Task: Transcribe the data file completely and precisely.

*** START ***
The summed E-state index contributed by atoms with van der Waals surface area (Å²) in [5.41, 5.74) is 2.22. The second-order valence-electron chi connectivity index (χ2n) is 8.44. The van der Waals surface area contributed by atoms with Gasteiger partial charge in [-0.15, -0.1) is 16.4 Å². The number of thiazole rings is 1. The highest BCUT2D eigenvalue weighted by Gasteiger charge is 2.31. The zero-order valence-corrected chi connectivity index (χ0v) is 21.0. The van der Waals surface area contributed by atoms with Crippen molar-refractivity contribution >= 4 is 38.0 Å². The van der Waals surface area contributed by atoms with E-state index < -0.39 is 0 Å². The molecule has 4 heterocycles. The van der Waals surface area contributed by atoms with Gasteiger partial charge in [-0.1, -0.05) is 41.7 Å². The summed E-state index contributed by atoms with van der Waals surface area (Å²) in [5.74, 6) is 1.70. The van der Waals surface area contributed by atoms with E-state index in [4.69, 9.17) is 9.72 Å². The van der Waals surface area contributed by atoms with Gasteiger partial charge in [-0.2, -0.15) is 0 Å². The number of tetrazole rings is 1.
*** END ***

The summed E-state index contributed by atoms with van der Waals surface area (Å²) in [5.41, 5.74) is 2.22. The second-order valence-electron chi connectivity index (χ2n) is 8.44. The van der Waals surface area contributed by atoms with Gasteiger partial charge in [-0.15, -0.1) is 16.4 Å². The number of thiazole rings is 1. The highest BCUT2D eigenvalue weighted by Gasteiger charge is 2.31. The zero-order valence-corrected chi connectivity index (χ0v) is 21.0. The van der Waals surface area contributed by atoms with Crippen molar-refractivity contribution >= 4 is 38.0 Å². The van der Waals surface area contributed by atoms with E-state index < -0.39 is 0 Å². The molecule has 4 heterocycles. The van der Waals surface area contributed by atoms with Gasteiger partial charge in [-0.1, -0.05) is 41.7 Å². The summed E-state index contributed by atoms with van der Waals surface area (Å²) in [5.74, 6) is 1.70. The van der Waals surface area contributed by atoms with E-state index in [4.69, 9.17) is 9.72 Å². The van der Waals surface area contributed by atoms with Gasteiger partial charge in [-0.2, -0.15) is 0 Å². The number of tetrazole rings is 1.